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Research project

RAINDROP: tRansforming Acoustic SensINg for leak detection in trunk mains and water DistRibutiOn Pipelines

Project overview

This research aims to develop a suite of three innovative acoustic sensing technologies for detecting water leaks in trunk and distribution mains, to provide significantly improved detection relative to current capabilities and enable the step change necessary to meet the challenges facing the water industry. Although primarily aimed at the water industry, aligning with the UK Water Industry Research (UKWIR) initiative ‘Zero Leakage 2050’, the work is also relevant to the gas and oil sectors. Leakage from pipes is a major issue in all three sectors, wasting natural resources, resulting in negative environmental and economic impacts, and causing serious safety risks. In the water industry, acoustic methods are dominant for detecting leaks. However, successful application of existing methods requires regular access to the pipes, e.g. via a hydrant, which fundamentally limits the application of these methods. These problems are particularly acute in water trunk mains.

The technologies we shall develop are:

• Monitoring acoustic pressure along an entire pipeline using distributed
acoustic sensing (DAS) using circumferential on-pipe optical fibres
• Coupling the vibration of the pipe wall, at discrete locations, to the ground
surface using fine metal rods, the top of which can be monitored using
conventional sensors (e.g. accelerometers or geophones)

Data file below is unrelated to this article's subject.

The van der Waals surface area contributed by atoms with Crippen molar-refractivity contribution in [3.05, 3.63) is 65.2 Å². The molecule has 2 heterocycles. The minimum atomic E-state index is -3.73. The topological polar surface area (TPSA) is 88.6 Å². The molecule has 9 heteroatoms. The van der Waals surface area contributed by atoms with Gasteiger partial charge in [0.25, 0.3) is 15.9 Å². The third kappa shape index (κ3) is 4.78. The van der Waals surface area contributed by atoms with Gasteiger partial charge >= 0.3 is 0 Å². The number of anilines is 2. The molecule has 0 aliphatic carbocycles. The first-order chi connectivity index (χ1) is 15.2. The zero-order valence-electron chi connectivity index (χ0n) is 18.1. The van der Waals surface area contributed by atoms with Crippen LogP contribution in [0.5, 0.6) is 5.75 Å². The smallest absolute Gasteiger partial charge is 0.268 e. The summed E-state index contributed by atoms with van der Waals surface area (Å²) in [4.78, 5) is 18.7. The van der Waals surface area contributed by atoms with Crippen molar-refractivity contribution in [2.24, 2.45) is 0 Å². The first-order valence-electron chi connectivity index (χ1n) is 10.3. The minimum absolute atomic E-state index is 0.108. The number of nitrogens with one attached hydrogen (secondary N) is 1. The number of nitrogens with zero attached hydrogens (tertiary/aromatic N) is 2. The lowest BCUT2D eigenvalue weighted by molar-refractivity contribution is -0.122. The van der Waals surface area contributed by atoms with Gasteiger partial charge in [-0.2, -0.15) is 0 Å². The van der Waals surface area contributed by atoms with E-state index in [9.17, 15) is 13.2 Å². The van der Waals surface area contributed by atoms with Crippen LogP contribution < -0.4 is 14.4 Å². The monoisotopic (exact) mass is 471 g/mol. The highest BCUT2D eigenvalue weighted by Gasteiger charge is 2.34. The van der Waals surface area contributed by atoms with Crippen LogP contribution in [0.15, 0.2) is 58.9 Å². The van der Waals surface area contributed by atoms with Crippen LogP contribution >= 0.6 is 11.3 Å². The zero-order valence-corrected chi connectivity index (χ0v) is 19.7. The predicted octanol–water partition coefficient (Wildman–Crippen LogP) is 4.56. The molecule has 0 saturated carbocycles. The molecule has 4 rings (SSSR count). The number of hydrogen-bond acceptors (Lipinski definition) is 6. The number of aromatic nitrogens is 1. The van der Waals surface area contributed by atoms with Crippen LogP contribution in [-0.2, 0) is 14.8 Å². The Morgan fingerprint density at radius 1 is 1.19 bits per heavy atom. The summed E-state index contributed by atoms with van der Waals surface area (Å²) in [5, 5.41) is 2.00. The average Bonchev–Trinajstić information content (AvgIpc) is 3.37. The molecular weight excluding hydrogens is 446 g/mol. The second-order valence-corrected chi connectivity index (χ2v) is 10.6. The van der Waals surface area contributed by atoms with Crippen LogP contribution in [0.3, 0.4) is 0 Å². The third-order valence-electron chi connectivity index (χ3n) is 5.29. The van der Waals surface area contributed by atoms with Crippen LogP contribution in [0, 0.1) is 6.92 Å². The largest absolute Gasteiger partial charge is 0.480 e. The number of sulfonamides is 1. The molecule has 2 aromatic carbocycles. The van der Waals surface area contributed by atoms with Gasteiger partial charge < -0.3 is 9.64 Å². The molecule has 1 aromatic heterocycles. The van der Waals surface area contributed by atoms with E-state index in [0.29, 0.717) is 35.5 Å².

• A portable ‘geo- camera’ to detect and pinpoint leaks from the ground

Together, they open up possibilities for both distributed acoustic monitoring of pipelines for leak prevention, as well as the remote detection of leaks.


Lead researcher

Dr Jen Muggleton BSc (Eng), ACGI, PhD, MA

Principal Research Fellow

Research interests

  • Detection and location of buried infrastructure using vibration techniques.
  • Acoustic leak detection in pipes.
  • Vibration of fluid-filled pipes.
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Other researchers

Professor Paul White

Prof of Statistical Signal Processing

Research interests

  • Paul has research interests which include signal processing, underwater acoustics and bioacoustics (the way animals, especially marine mammals, use sound). He is primarily concerned with developing tools to assist in the computer-aided analysis of underwater sounds and understanding the role of those sounds in the marine environment.
  • Acoustics, in the form of sonar, is an important tool for the exploration of the marine environment. It is used by the seismic industry to locate oil and gas reserves, by the military to detect objects, by oceanographers to make measurements and by marine mammals to survive.
  • Man-made underwater acoustic systems rely upon computers to process the data coming from sensors to interpret the environment. The processing methods within the computer systems are a critical component often defining the overall success of the instrument.
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Collaborating research institutes, centres and groups

Research outputs

Jennifer Muggleton, Oscar Scussel, E. Rustighi, Michael Brennan, F Almeida, M Karimi & Phillip Joseph, 2022
Type: conference
Oscar Scussel, M.J. Brennan, Fabrício C.L. Almeida, Jennifer Muggleton, Emiliano Rustighi & Phillip Joseph, 2020, Mechanical Systems and Signal Processing, 147
Type: article